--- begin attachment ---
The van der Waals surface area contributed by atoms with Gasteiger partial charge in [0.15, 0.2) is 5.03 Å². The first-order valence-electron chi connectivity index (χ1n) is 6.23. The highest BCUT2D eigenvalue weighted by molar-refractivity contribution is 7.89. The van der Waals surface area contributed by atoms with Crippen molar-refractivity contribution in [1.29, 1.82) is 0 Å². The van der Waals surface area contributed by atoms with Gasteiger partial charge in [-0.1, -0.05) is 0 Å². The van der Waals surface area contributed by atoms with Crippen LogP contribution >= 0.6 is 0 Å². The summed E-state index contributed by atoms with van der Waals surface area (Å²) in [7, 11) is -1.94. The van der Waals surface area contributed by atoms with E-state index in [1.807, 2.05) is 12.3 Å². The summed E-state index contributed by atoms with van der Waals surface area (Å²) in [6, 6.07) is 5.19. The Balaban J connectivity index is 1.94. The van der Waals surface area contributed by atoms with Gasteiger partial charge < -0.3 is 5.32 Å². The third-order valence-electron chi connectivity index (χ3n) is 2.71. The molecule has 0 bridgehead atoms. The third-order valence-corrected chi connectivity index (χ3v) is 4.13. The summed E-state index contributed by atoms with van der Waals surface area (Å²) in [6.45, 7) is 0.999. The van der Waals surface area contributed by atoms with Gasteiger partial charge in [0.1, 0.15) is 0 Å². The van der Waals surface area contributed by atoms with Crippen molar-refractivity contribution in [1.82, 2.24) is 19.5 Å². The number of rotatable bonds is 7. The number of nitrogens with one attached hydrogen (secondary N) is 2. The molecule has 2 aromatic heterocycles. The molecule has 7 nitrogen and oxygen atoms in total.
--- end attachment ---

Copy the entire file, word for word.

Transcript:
The van der Waals surface area contributed by atoms with Gasteiger partial charge in [0.15, 0.2) is 5.03 Å². The first-order valence-electron chi connectivity index (χ1n) is 6.23. The highest BCUT2D eigenvalue weighted by molar-refractivity contribution is 7.89. The van der Waals surface area contributed by atoms with Crippen molar-refractivity contribution in [1.29, 1.82) is 0 Å². The van der Waals surface area contributed by atoms with Gasteiger partial charge in [-0.1, -0.05) is 0 Å². The van der Waals surface area contributed by atoms with Crippen LogP contribution >= 0.6 is 0 Å². The summed E-state index contributed by atoms with van der Waals surface area (Å²) in [7, 11) is -1.94. The van der Waals surface area contributed by atoms with E-state index in [1.807, 2.05) is 12.3 Å². The summed E-state index contributed by atoms with van der Waals surface area (Å²) in [6, 6.07) is 5.19. The Balaban J connectivity index is 1.94. The van der Waals surface area contributed by atoms with Gasteiger partial charge < -0.3 is 5.32 Å². The third-order valence-electron chi connectivity index (χ3n) is 2.71. The molecule has 0 bridgehead atoms. The third-order valence-corrected chi connectivity index (χ3v) is 4.13. The summed E-state index contributed by atoms with van der Waals surface area (Å²) in [6.45, 7) is 0.999. The van der Waals surface area contributed by atoms with Gasteiger partial charge in [0.1, 0.15) is 0 Å². The van der Waals surface area contributed by atoms with Crippen molar-refractivity contribution in [1.82, 2.24) is 19.5 Å². The number of rotatable bonds is 7. The number of nitrogens with one attached hydrogen (secondary N) is 2. The molecule has 2 aromatic heterocycles. The molecule has 7 nitrogen and oxygen atoms in total.